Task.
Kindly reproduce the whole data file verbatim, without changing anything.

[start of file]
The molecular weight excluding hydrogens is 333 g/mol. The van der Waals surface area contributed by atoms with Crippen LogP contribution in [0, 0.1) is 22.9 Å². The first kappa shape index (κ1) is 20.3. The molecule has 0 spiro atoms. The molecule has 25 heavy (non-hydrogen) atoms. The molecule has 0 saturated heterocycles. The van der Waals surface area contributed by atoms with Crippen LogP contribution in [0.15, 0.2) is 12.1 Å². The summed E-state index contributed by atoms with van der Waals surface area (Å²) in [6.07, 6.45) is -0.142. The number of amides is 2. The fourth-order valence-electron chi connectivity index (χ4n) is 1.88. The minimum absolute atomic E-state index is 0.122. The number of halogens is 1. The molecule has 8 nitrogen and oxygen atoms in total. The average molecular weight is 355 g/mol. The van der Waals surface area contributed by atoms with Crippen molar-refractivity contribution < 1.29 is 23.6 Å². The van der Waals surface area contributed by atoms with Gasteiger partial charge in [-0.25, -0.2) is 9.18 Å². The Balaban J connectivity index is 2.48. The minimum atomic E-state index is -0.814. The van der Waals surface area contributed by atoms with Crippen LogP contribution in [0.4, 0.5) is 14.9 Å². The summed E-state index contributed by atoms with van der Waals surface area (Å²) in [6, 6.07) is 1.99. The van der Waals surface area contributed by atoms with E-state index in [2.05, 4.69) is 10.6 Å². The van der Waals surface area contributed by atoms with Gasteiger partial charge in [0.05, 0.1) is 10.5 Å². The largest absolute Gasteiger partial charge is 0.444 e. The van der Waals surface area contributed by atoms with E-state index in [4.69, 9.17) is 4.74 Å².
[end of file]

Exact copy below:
The molecular weight excluding hydrogens is 333 g/mol. The van der Waals surface area contributed by atoms with Crippen LogP contribution in [0, 0.1) is 22.9 Å². The first kappa shape index (κ1) is 20.3. The molecule has 0 spiro atoms. The molecule has 25 heavy (non-hydrogen) atoms. The molecule has 0 saturated heterocycles. The van der Waals surface area contributed by atoms with Crippen LogP contribution in [0.15, 0.2) is 12.1 Å². The summed E-state index contributed by atoms with van der Waals surface area (Å²) in [6.07, 6.45) is -0.142. The number of amides is 2. The fourth-order valence-electron chi connectivity index (χ4n) is 1.88. The minimum absolute atomic E-state index is 0.122. The number of halogens is 1. The molecule has 8 nitrogen and oxygen atoms in total. The average molecular weight is 355 g/mol. The van der Waals surface area contributed by atoms with Crippen molar-refractivity contribution < 1.29 is 23.6 Å². The van der Waals surface area contributed by atoms with Gasteiger partial charge in [-0.25, -0.2) is 9.18 Å². The Balaban J connectivity index is 2.48. The minimum atomic E-state index is -0.814. The van der Waals surface area contributed by atoms with Crippen LogP contribution in [0.4, 0.5) is 14.9 Å². The summed E-state index contributed by atoms with van der Waals surface area (Å²) in [6, 6.07) is 1.99. The van der Waals surface area contributed by atoms with E-state index in [2.05, 4.69) is 10.6 Å². The van der Waals surface area contributed by atoms with Gasteiger partial charge in [0.05, 0.1) is 10.5 Å². The largest absolute Gasteiger partial charge is 0.444 e. The van der Waals surface area contributed by atoms with E-state index in [4.69, 9.17) is 4.74 Å².